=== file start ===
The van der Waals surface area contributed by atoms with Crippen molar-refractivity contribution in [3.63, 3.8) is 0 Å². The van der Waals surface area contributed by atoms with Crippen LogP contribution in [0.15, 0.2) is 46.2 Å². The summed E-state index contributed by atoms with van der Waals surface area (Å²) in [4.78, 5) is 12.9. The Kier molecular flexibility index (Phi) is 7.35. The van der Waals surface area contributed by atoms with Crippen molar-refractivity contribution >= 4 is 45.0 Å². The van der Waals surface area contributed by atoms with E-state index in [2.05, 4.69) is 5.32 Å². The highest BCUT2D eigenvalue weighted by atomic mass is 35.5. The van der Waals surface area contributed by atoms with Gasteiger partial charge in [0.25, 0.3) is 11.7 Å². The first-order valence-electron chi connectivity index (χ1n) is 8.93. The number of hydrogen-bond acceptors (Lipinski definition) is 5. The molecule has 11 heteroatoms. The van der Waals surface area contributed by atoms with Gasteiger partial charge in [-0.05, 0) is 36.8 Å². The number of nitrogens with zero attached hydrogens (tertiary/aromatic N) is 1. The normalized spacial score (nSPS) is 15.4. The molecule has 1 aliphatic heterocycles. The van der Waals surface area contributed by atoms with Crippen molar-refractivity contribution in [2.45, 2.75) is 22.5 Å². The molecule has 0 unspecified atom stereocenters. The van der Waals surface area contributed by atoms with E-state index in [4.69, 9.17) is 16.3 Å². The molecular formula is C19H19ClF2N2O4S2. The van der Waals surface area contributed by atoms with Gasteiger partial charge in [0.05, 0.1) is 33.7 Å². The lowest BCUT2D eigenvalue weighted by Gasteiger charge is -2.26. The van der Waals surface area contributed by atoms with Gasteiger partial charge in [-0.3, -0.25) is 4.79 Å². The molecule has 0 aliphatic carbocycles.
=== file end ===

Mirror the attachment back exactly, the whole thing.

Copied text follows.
The van der Waals surface area contributed by atoms with Crippen molar-refractivity contribution in [3.63, 3.8) is 0 Å². The van der Waals surface area contributed by atoms with Crippen LogP contribution in [0.15, 0.2) is 46.2 Å². The summed E-state index contributed by atoms with van der Waals surface area (Å²) in [4.78, 5) is 12.9. The Kier molecular flexibility index (Phi) is 7.35. The van der Waals surface area contributed by atoms with Crippen molar-refractivity contribution >= 4 is 45.0 Å². The van der Waals surface area contributed by atoms with E-state index in [2.05, 4.69) is 5.32 Å². The highest BCUT2D eigenvalue weighted by atomic mass is 35.5. The van der Waals surface area contributed by atoms with Gasteiger partial charge in [0.25, 0.3) is 11.7 Å². The first-order valence-electron chi connectivity index (χ1n) is 8.93. The number of hydrogen-bond acceptors (Lipinski definition) is 5. The molecule has 11 heteroatoms. The van der Waals surface area contributed by atoms with Gasteiger partial charge in [-0.05, 0) is 36.8 Å². The number of nitrogens with zero attached hydrogens (tertiary/aromatic N) is 1. The normalized spacial score (nSPS) is 15.4. The molecule has 1 aliphatic heterocycles. The van der Waals surface area contributed by atoms with Crippen molar-refractivity contribution in [2.45, 2.75) is 22.5 Å². The molecule has 0 unspecified atom stereocenters. The van der Waals surface area contributed by atoms with E-state index in [4.69, 9.17) is 16.3 Å². The molecular formula is C19H19ClF2N2O4S2. The van der Waals surface area contributed by atoms with Gasteiger partial charge in [0.05, 0.1) is 33.7 Å². The lowest BCUT2D eigenvalue weighted by Gasteiger charge is -2.26. The van der Waals surface area contributed by atoms with Gasteiger partial charge in [-0.3, -0.25) is 4.79 Å². The molecule has 0 aliphatic carbocycles.